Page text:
Your goal is to ​create an innovative in­-store experience​ that drives millennials into New Atlantic stores.


Your concept should answer these questions:
     1.​​ How can New Atlantic get millennials excited about its brick-­and-­mortar stores?
     2.​​ What is special about the real­-world retail experience that online shopping can’t replicate, and how can this asset benefit New Atlantic?
     3. ​​How can interactive, technology­-driven experiences drive New Atlantic’s success?





Your target audience consists of millennials: ages 18 to 34.




Your concept should take place at New Atlantic retail stores. It can, but doesn’t need to scale to all stores; it can have a limited release in select locations. For this reason, the physical manifestation of your ideas can be large or small.



  • Have a low barrier to entry

  • Drive traffic to New Atlantic retail stores

  • Encourage visitors to talk about New Atlantic on social media

  • Elicit simple, strong PR headlines that are instantly understandable

  • Have a consumer takeaway or element of instant gratification

  • Leverage emerging retail technologies




  • After further refinement, can exist as a product

  • Can act as a platform for future development

  • A high-­level budget with a list of deliverables




  • Don’t rely on a native mobile app

  • Don’t share concepts that primarily highlight technology; the story comes first and the technology is what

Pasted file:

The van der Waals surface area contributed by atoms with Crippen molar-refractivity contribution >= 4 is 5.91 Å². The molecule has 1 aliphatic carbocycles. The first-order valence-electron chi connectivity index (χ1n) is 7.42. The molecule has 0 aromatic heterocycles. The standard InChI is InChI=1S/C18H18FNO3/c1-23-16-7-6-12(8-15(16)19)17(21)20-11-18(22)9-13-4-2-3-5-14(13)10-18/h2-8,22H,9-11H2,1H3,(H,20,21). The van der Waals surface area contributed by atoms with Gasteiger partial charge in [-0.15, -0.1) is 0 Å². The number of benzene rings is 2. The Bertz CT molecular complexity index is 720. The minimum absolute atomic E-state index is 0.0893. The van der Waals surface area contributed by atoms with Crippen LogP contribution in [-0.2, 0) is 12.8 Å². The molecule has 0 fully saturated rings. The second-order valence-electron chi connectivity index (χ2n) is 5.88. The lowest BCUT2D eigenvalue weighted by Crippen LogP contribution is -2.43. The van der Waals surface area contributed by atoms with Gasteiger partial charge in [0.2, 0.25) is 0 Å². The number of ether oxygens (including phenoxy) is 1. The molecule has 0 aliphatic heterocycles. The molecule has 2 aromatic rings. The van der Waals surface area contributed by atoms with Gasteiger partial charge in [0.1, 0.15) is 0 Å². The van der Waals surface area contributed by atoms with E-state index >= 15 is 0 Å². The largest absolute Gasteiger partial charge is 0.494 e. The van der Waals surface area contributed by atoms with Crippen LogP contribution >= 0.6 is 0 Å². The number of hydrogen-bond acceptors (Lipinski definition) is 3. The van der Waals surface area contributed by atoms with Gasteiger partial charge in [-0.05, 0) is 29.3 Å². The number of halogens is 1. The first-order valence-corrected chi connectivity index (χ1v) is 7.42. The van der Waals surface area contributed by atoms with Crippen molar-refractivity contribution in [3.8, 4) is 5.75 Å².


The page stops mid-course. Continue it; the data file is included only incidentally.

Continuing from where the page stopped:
enables it





Digital Fitting Room

Rebecca Minkoff and Ebay teamed up to create an interactive mirror that lets shoppers add products to their fitting room, order drinks, adjust the lights, and get custom recommendations. New Atlantic likes how this concept mixes the best of online and real-­life retail to create a new shopping experience.


Realtime Facebook Likes

C&A, a Brazilian fashion retailer, displays a garment’s number of Facebook likes on each hanger. New Atlantic likes how this concept fuses in­-store browsing with real time social media.


Tech­-Driven Suggestions

The beauty retailer Sephora uses an in­-store iPad app to analyze customers’ skin and make personalized product suggestions. New Atlantic likes that this concept uses technology to give shoppers a product­-based experience tailored to them.


Shop with a Tweet

The fashion brand Marc Jacobs let shoppers buy products with a tweet instead of money. New Atlantic likes that this concept creates buzz and drives store traffic.





Your deliverable will be a final PDF presentation deck about at least one creative concept. The deck should include:

     1.​​ Insights:​ Observations about culture, human habits, or retail trends; one insight per concept
     2. ​Research: ​Cultural or social media research that backs up your insights—ideally as concise statements

     3. ​​Headline:​ A sample press headline; an example of how your idea would appear in the news
     4. ​Activation Strategy:

  • An overview of how your concept works. ​Ex: “The Nike Chalkbot is a ​tweet­-fed robot that chalked the roads of the 2009 Tour de France with messages of inspiration for the Livestrong Foundation.”

  • ­The consumer journey.​ Ex: “A user tweets a message to Livestro​ng. The Chalkbot snaps a photo of the message, attaches GPS coordinates, and tweets it back to the submitter. Consumers​ worldwide see the message at the race, online, and on TV.”

  • ­Details.​ Add any additional info that you find important. Ex: “The robot repurposes everyday objects and old­school parts into a custom machine.”

  • KPIs.​ How you’ll measure your success. Ex: social media impressions, store traffic, product sales, etc.

     5. Why the Idea Works:​ How does this concept meet the goals of this brief?